In the order of the temporal, 'divine right' monarchy has had its day. The regime of the totalitarian parties, -- whether they be of fascist type or of communist type, -- is still much worse; they push the principle and the methods of despotism to their extremes. In the democratic regime, which in the end is the best regime (or the least bad), authority comes from the people or "rises from the bottom." Still it is necessary to understand that, just as in giving to a friend a pipe or a bottle of whiskey I give him something of which I am not the author, so also, and with all the more reason, when the people confer authority on their rulers, while retaining through their elected representatives a serious control over them, they give to them somethings right, -- of which they are not themselves either the author or the principle; for every right is, as such, founded on the universal order which God had in view.

In the order of the spiritual{3} authority "comes down from above," which means that it not only has its foundation in God, but is conferred by the First Cause Himself on those who receive the fullness of the Sacrament of Holy Orders and are the successors of the apostles: it is so because it is God Who is the author of salvation through His Incarnate Son, Who is the Way, the Truth and the Life. "Christian life requires an organized community, a Church which is according to the thought of Christ; it requires an order, a free but sincere obedience; it requires therefore an authority which preserves and teaches the revealed truth (2 Cor. 10, 15); because this truth is the inmost and profound root of liberty, as Jesus has said: 'The truth will set you free' John 8, 32)."{4}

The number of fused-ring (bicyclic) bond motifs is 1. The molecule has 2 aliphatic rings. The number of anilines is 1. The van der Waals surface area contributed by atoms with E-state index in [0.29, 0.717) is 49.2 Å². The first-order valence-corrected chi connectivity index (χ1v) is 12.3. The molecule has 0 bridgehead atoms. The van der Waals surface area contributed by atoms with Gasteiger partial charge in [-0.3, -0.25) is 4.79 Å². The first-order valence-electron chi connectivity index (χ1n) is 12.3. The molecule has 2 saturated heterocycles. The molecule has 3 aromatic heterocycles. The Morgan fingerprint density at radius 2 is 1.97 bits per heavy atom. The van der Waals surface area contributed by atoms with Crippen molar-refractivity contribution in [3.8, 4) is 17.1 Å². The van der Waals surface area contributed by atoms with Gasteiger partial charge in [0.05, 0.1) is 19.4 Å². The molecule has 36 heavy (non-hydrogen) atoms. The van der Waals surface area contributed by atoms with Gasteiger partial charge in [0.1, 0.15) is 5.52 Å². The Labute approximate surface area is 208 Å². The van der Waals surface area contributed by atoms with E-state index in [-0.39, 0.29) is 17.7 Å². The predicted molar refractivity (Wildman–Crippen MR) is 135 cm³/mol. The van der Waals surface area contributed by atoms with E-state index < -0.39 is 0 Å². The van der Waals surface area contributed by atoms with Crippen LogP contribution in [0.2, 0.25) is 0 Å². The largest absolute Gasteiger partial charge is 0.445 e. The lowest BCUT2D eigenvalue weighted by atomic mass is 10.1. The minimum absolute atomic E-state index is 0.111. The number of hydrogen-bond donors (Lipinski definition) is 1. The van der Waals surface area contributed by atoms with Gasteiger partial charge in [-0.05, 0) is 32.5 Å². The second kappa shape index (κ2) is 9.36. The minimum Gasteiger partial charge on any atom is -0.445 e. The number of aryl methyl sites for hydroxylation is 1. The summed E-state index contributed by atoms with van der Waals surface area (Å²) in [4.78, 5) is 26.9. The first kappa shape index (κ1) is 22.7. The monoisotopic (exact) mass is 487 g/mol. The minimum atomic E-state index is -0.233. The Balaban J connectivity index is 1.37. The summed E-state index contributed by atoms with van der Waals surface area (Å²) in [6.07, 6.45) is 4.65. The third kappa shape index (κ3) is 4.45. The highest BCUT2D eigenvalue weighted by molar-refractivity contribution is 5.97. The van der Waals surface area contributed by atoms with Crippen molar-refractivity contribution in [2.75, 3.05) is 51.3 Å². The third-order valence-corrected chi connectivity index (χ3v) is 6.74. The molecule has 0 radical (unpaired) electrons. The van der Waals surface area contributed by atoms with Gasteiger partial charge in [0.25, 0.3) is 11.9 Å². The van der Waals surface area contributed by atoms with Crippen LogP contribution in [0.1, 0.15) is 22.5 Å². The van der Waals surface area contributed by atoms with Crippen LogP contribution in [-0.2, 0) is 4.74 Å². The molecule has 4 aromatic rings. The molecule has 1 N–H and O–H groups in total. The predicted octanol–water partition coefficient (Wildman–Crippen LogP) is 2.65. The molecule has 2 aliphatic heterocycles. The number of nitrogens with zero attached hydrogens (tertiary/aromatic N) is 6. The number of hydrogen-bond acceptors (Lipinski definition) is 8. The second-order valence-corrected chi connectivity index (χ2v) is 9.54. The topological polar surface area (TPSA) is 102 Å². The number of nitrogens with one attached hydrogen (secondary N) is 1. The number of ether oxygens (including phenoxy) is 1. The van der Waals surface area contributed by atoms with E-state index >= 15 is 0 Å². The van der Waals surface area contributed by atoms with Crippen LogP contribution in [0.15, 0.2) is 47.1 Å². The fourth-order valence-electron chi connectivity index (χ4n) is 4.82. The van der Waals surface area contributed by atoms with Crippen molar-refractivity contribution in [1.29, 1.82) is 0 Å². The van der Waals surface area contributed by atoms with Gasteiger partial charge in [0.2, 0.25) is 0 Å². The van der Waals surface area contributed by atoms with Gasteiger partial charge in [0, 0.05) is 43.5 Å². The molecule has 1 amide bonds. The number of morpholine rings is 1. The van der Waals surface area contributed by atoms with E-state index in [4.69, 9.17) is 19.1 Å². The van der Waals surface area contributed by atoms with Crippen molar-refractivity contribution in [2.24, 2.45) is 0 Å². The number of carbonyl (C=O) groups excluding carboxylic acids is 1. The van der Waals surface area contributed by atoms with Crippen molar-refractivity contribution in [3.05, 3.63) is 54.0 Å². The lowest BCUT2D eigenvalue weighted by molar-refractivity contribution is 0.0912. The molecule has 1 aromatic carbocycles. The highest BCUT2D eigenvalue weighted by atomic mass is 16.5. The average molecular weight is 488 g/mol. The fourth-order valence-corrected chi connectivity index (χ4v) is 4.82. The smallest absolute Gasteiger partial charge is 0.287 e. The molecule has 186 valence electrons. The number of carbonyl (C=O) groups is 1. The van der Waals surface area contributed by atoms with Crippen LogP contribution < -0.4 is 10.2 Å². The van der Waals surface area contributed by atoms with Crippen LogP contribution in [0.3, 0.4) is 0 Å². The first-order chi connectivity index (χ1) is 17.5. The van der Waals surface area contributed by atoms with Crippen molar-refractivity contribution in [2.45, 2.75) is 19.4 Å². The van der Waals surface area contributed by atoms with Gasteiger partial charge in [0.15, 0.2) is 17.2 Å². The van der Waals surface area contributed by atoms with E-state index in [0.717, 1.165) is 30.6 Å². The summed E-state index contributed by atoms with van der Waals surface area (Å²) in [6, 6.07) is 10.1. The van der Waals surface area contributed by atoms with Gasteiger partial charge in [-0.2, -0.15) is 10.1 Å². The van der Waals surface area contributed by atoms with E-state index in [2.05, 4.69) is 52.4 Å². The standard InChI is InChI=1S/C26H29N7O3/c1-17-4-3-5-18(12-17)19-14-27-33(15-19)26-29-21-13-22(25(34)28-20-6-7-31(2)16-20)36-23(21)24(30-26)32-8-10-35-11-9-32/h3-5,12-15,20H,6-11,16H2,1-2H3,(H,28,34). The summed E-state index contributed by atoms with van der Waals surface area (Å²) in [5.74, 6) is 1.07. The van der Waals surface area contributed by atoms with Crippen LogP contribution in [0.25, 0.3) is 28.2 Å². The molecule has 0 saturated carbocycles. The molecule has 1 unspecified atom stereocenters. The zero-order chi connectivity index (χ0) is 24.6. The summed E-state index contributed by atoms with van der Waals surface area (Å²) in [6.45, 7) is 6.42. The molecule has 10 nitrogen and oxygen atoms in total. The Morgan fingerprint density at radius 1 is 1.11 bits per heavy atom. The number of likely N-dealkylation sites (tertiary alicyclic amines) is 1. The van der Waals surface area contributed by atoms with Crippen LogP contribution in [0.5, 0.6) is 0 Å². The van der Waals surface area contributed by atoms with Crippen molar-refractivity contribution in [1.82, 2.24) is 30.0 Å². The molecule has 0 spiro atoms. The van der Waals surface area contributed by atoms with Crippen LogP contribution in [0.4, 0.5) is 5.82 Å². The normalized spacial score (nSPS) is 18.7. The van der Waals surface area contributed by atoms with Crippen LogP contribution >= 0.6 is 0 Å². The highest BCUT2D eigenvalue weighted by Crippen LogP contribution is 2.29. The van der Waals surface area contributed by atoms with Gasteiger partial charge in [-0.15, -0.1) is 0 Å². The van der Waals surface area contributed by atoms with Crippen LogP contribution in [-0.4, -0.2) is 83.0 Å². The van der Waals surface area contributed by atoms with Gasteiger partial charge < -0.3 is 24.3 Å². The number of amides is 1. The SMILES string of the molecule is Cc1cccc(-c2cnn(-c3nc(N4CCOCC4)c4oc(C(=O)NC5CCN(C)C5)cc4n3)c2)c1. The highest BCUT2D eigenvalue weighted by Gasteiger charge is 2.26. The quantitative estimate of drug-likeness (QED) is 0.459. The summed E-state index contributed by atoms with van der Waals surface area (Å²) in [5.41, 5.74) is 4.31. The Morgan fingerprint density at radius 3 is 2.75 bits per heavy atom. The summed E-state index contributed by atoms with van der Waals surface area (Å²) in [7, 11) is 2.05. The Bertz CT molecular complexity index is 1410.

You Are Peter

'And you,' he said to them, 'who do you say that I am?' 'You are the Messiah,' Simon Peter answered, 'the Son of the Living God!' Jesus replied, 'Blest are you, Simon son of John! No mere man has revealed this to you, but my heavenly Father. I for my part declare to you, you are "Rock" (Kepha), and on this rock (kepha) I will build my church, and the jaws of death shall not prevail against it. I will entrust to you the keys of the kingdom of heaven. Whatever you declare bound on earth shall be bound in heaven; whatever you declare loosed on earth shall be loosed in heaven.'"{5}

The moment when these words were uttered, on the road of Caesarea Philippi, is the moment of the annunciatory dawn of the Church (of Christ come). She is still neither founded nor built ("on this rock I will build . . . "), it is at Pentecost that she will be founded and will begin to be built by Jesus-or (it is the same thing) to build herself{6} under His all-powerful hand, and to confess with Peter the savior God: Te per orbem terrarum tota confitetur Ecclesia. But the fundamental stone is already designated.